Forgotten Black Soldiers
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Juanita Patience Moss. Have you ever seen the movie, "Glory," starring Denzel Washington? It was made in 1989 and it was the first time this author heard about the segregated regiments that had been organized during the Civil War, even though she had studied the Civil War both in high school and college. She was not alone in this. What she did know is that she had an ancestor who had been a Civil War veteran.
In 1998, she learned about a new monument in Washington, D.C., created to honor the black soldiers and sailors who had served in the Civil War. What she was about to learn; however, was that her great grandfather's name would not be among those remembered there. Why not? Because he had not served in one of the segregated units whose members' names are engraved on the memorial wall. Instead, Crowder Pacien/Patience had served in a white regiment. An identifiably "Col'd" man, he had been a private in the 103rd Pennsylvania Volunteer Infantry.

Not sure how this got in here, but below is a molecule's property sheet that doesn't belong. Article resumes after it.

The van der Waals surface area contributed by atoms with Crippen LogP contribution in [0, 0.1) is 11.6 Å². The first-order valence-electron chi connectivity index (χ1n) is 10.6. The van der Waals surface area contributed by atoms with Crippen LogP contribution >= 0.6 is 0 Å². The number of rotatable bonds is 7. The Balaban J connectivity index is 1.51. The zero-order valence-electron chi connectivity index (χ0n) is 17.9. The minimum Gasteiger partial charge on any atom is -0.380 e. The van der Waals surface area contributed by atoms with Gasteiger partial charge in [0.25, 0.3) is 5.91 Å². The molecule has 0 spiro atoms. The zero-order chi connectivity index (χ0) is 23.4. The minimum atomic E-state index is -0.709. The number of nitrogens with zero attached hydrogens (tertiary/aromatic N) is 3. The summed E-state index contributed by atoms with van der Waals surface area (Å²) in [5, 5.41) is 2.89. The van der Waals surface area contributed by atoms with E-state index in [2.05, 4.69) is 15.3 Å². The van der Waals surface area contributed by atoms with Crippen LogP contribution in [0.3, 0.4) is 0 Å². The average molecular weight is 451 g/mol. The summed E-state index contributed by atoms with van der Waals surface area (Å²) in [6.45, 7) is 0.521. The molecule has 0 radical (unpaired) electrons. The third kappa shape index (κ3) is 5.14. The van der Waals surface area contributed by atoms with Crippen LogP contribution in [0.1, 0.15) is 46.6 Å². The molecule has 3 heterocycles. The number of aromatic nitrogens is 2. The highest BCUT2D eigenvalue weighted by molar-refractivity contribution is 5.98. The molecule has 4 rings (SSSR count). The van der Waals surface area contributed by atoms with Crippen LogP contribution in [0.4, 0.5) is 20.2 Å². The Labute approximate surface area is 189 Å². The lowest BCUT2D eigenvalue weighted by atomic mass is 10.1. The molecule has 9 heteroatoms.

After having been told that there had been no black soldiers serving in white regiments, the author made a hypothesis that if there had been one such black soldier in a white regiment, as she knew, then there might have been others. This book traces her ten-year journey to such proof. The hundreds of names listed here should be proof enough for the "nay-sayers" to conclude that black men indeed did serve in white regiments.
Historians and Civil War "buffs" alike will find new information revealed in this book, even though 151 years have passed since the last shot of the war was fired. Civil War history is still amazingly of great interest to many people. An index to full names, places and subjects adds to the value of this book.
2008, 5½x8½, paper, 180 pp.
M4647 HERITAGE PUBLISHING